platforms by offering independent web publishers something portals have
produced very well for years within their own domains: compelling
content and highly interactive user experiences. To do this, portals
must package and deliver these experiences in a highly viral,
self-serve fashion. That means widgets.

Portals can evolve into hubs that serve an essential purpose in the
evolving widget ecosystem, connecting the creators of content and
interactive user experiences with the universe of independent websites.
So in addition to inviting third-party content widgets into their own
environments, portals that wish to thrive must also become major
exporters of content and interactive user experiences. “Open-Portal” or
maybe even “Anti-Portal” may be the best way to describe this new beast.

But will marketers, web publishers and content creators willingly
submit to portal hegemony once again? The answer is yes, I believe, so
long as portals deliver what these players really need. Creating richer
media experiences and more audience interaction requires increasingly
complex technology. So the kind of portal widget platform I’m talking
about must include functions such as easy media management, profile
management and administration; consumer experiences now require more
technology than most publishers and content creators can reasonably
afford.

Portal platforms must also distribute widgets that click to deeper
user experiences (e.g. “Deep Widgets”) on landing pages that engage
users with both editorial and user-generated content. In that sense,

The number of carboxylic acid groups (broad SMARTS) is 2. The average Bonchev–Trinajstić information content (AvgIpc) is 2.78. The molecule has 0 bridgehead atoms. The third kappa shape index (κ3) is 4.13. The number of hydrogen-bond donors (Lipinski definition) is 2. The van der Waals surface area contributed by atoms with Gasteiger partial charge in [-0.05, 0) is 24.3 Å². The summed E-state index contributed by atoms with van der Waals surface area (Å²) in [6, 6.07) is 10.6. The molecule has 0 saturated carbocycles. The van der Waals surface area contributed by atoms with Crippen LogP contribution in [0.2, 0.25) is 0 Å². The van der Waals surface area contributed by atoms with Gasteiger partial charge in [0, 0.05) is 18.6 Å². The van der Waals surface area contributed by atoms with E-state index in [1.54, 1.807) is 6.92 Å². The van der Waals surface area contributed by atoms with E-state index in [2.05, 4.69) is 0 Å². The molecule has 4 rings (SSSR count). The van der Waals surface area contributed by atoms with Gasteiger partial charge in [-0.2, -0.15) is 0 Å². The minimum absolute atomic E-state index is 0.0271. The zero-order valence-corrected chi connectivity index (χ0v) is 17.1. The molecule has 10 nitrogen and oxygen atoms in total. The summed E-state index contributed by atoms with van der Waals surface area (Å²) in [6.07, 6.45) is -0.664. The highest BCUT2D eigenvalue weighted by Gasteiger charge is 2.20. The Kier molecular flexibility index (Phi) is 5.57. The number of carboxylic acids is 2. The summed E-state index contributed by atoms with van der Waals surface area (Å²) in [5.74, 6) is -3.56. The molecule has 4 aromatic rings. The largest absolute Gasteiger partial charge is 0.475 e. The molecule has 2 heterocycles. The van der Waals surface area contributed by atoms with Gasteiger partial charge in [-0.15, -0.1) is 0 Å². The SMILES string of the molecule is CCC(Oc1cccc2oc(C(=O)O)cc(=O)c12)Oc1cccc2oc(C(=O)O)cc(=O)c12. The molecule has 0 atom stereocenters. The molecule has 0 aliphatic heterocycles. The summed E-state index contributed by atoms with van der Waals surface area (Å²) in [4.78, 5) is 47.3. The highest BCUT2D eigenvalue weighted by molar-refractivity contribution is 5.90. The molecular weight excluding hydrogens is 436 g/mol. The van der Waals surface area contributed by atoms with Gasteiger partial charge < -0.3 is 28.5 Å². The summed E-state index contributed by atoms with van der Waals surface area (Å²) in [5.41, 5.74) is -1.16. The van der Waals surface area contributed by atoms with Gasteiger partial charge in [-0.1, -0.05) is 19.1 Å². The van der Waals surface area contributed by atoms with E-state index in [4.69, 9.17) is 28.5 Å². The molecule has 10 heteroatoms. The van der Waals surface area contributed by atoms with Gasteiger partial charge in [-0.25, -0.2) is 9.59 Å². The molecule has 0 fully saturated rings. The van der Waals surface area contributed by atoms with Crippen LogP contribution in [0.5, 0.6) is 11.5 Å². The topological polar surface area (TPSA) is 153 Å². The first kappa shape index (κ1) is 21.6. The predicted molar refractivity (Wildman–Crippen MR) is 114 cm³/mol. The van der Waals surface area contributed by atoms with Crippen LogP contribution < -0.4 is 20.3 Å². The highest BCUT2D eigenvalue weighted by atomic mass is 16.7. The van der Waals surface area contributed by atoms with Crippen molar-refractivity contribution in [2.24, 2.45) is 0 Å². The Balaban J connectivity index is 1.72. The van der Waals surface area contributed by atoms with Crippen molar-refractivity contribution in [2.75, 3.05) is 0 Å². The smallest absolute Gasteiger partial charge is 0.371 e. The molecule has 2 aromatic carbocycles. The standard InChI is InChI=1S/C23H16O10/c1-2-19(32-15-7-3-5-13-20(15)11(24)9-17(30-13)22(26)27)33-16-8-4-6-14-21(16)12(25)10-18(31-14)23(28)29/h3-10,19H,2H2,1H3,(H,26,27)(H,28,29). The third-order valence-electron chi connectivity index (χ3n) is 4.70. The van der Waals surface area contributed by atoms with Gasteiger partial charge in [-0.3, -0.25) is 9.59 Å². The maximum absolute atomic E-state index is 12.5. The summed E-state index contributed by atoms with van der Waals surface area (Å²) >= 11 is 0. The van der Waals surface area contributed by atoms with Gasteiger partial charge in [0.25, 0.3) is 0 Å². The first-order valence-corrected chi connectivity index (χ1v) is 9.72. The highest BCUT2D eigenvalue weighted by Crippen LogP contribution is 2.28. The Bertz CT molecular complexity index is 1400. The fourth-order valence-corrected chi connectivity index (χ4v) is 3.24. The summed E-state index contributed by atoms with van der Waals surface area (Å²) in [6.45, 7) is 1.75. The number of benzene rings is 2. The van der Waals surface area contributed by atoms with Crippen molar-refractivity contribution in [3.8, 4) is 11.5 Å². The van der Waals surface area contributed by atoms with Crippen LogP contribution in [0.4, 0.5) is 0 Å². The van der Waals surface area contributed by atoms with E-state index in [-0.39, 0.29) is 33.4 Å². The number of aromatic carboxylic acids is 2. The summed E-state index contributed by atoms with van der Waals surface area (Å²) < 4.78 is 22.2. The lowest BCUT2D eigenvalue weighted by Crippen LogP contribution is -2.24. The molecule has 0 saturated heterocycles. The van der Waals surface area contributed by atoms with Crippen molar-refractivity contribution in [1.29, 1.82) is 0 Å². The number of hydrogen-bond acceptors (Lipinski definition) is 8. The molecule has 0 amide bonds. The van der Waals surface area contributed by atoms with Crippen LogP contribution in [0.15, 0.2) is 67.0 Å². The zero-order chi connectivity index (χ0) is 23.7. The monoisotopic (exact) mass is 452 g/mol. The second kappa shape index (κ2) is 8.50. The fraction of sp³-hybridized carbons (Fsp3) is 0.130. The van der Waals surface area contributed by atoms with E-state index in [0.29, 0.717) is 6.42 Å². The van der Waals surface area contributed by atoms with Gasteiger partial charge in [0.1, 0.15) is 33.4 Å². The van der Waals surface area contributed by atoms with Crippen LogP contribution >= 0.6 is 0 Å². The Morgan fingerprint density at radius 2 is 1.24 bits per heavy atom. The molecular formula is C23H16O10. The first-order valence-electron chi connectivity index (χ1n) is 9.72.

widgets distributed by portals become windows into richer, more
engaging user experiences that generate incremental ad inventory,
monetized by both portals and their website affiliates. These landing
pages must maintain the branding of independent websites with the help
of APIs, CSS and customizable templates, and must similarly enable
member and profile integration with the existing user base.

The idea of internet portals morphing into “wholesalers” of
programming to many thousands of “affiliates” should not be surprising.
Wholesale distribution is the driver of nearly every major industry
(from manufacturing to major media). The television and film industries
have worked that way for decades. NBC earns the right to sell
advertising across thousands of independent television stations by
providing those stations programming that is often aggregated from many
sources. Similarly, internet portals must earn the right to place
advertising across the entire internet by leveraging a sophisticated
platform to distribute both content and interactive programming.

While portals like Yahoo may capture dominant market share
relative to other websites, their audience growth is modest relative to
the aggregate audience of large and small websites across the internet.
The universe of websites has a very long tail, and soon it will be
clear that earning real estate on those websites will be the primary
mission of every major portal. Widgets will play an ever-increasing
role in this evolution, and marketers, for one, are beginning to take
notice.